Here is an article written by Frank Kalman for Talent Management magazine. To check out all the resources and sign up for a free subscription to the TM and/or Chief Learning Officer magazines published by MedfiaTec, please click here.
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Stay interviews are essentially informal conversations between managers and their direct reports — not to mention one of the most valuable measures of employee engagement out there.
When it comes to measuring employee engagement, there’s an oft-overlooked method — one that isn’t traditionally woven into the formal HR process — that some engagement specialists say might be the most effective of all: the stay interview.
Unlike the exit interview, where HR managers gain insights into employee sentiment just before they walk out the door, and the performance review, where managers assess employees’ performance for the year, the stay interview asks the question most managers yearn to ask their top talent: What could we do to make you stay?
“The ultimate goal of the stay interview is to stay in someone’s head and make sure we retain them,” said Kevin Kruse, author of WE: How to Increase Performance and Profits Through Full Engagement.
The stay interview is perhaps a manager’s most honest grip on engagement, according to Kruse. It’s a one-on-one meeting with a front-line manager and a direct report to gain insight on that employee’s perspective on the organization’s key engagement drivers, and to learn which of those drivers need fixing to retain top talent.
Kruse said stay interviews work best when they happen at least once or twice a year.
The stay interview is also not typically owned by the HR manager. If a manager feels that his or her relationship with an employee is particularly trustworthy, the stay interview might be more effective outside of the office — say at a coffee shop or over lunch, Kruse said.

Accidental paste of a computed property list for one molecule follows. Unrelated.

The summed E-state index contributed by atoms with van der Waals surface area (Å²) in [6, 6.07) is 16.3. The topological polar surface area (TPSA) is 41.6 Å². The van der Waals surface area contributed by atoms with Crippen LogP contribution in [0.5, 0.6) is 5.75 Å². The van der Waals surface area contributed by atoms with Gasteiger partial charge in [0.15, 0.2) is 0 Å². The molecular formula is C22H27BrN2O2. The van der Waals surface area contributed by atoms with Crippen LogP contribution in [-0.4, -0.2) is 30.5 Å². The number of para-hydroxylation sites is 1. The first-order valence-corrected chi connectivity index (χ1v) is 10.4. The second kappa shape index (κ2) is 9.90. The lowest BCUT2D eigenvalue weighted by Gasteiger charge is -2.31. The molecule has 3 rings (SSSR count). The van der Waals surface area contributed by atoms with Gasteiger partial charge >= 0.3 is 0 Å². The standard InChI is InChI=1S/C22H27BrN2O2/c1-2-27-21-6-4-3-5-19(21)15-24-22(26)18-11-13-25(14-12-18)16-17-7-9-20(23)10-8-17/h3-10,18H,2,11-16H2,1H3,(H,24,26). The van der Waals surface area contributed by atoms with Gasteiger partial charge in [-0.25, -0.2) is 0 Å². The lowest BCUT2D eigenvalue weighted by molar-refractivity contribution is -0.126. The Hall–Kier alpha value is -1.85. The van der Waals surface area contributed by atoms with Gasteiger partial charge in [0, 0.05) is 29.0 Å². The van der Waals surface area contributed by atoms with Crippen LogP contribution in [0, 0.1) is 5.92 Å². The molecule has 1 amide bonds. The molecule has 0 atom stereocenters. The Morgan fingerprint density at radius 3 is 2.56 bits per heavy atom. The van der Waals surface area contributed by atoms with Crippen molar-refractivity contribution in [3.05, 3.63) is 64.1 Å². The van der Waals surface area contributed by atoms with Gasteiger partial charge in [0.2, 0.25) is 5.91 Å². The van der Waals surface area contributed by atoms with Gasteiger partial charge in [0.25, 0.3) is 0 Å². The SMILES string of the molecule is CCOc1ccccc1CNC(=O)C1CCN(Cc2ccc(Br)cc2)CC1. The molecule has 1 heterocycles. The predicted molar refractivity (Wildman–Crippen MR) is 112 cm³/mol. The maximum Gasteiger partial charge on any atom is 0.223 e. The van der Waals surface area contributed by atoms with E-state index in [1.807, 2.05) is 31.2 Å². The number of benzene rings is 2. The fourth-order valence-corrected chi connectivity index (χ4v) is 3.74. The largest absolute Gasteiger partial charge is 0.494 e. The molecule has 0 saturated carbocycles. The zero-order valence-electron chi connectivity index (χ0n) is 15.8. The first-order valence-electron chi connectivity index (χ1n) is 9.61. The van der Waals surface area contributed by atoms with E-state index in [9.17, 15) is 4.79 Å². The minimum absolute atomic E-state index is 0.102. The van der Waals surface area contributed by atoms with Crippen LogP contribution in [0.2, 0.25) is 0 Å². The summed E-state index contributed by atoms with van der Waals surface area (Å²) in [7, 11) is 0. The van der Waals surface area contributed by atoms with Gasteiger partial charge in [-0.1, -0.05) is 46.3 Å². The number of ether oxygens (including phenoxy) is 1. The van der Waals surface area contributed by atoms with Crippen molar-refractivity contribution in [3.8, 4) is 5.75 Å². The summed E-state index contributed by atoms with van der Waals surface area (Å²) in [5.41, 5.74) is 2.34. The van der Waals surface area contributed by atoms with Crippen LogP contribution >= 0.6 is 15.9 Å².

A successful stay interview, however, isn’t as simple as just asking the question: “What could we do to make you stay?” HR managers need to train leaders to ask questions that help drive understanding on employee feelings about the key areas of engagement — company culture, communication, growth and recognition.
“It’s less about, ‘Are you going to leave?’ and more about, ‘How are you feeling about the things that would make them [want to] jump on Monster.com,’” Kruse said.
Managers should exercise caution in how stay interview questions are framed. For example, when asking employees about their feelings about communication, it would be best to refrain from asking blunt questions such as: “Do you think communication is going well here?”
Instead, managers can engage employees in a more open approach: “Is there enough two-way communication going on at [insert company name here]?” Kruse said.
It’s also important for managers to separate the stay interview from discussions about employee performance, said Dick Finnegan, the author of The Power of Stay Interviews for Engagement and Retention and the CEO of C-Suite Analytics, an engagement and retention firm.
“It’s [a meeting] about how is the job working from your perspective [the employee] and not my perspective as a manager,” Finnegan said.
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Frank Kalman is an associate editor of Talent Management magazine. He can be reached at firstname.lastname@example.org.